positions, and circumstances.
The Humble Courier also contains several
paragraphs of historical information designed to provide readers unfamiliar
with Germany’s interwar period the necessary background to understand the
environment in which the story is taking place. These passages were designed to
avoid bogging down the action or converting the novel into a history textbook. I
also included an Author’s Note at the end of the novel informs the reader which
characters in the story are fictional and which were historic persons. This is
a device used by some of my favorite historical fiction novelists, including
Bernard Cornwell and Robert Harris.
I believe readers will enjoy The
Humble Courier. The story contains a new and compelling plot line, heroes
the reader will care about and root for, as well as villains they will love to
hate. One doesn’t need to be a historian, or even a fan of historical fiction,
to enjoy this tale of a brave and caring Catholic priest, living in an
extraordinary and brutal time and place, who decides that passive resistance
against evil is simply not enough.
About the book: Father Hartmann Bottger, a Benedictine monk and priest, has
confronted bullies his entire life, including pompous clerics, local thugs, and
callous and corrupt French Army occupation authorities in the German Rhineland.
But Father Hartmann faces his greatest challenges with the rise to power of the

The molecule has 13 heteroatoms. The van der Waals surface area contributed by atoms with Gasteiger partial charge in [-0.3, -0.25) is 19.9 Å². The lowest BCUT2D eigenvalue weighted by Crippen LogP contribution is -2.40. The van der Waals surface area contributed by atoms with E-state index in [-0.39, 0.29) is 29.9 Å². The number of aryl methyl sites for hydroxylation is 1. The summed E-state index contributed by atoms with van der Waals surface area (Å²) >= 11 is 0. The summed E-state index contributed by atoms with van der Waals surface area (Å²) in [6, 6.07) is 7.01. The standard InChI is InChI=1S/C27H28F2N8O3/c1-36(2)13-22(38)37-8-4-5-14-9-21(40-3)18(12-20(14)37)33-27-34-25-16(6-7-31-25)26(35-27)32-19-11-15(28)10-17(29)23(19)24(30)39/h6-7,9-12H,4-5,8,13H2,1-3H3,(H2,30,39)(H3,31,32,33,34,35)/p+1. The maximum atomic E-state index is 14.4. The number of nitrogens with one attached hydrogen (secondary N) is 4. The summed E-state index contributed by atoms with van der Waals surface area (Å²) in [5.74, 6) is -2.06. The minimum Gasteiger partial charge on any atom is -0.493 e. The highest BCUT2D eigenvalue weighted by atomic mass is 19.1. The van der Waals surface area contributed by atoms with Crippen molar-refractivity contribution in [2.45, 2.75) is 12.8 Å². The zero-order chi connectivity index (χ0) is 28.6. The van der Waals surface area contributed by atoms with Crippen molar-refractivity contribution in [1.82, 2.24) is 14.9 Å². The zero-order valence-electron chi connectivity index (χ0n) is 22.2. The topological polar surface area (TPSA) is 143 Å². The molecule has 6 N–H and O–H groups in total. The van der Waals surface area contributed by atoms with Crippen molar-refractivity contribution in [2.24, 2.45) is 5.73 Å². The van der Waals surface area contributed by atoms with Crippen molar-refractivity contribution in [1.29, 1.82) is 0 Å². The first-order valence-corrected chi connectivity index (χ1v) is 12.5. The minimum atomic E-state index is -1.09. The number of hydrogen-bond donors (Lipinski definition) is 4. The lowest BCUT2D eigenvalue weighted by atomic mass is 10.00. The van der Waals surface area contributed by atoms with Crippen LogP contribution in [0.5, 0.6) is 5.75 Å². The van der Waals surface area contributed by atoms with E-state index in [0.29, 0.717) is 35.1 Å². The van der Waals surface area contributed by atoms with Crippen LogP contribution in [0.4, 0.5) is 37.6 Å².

Nazi Party and the brutality of the dreaded Gestapo, which threaten the rights
of the Church as well as the lives and spiritual beliefs of Father Harti and
the members of his small village parish.
The Humble Courier takes place in Germany
during the turbulent years from the end of the Great War to the beginning of
World War II. It is the story of a German soldier who believes he has been
called to the Roman Catholic priesthood and tasked with fighting evil and
protecting the weak from the strong. Although Father Hartmann initially employs
passive resistance to fulfill what he perceives to be his mission, he comes to
the conclusion that more aggressive—even violent—means are necessary to
confront the awesome power of the SS and the Gestapo. Employing unlikely allies
and extraordinary methods, Father Hartmann sets out to take the fight to his
enemies, justifying his actions with St. Augustine’s proverb “Punishment is
justice for the unjust.”
About the Author: A self-described Germanophile, J.T. Maicke writes historical novels that take place in Germany or
among German American communities in the Midwest. The study of German history,
geography, language, culture, and cuisine has been one of his life-long
passions. He has spent several years living and working in Central Europe
and has explored many of the locations mentioned in his stories. Maicke is a
great fan of historical fiction, and his favorite authors include Ken Follett,
Bernard Cornwell, George MacDonald Fraser, Umberto Eco, Robert Harris, and
Morris West. He was educated by Benedictine monks and nuns in the Midwest and
several of his stories have a Roman Catholic theme.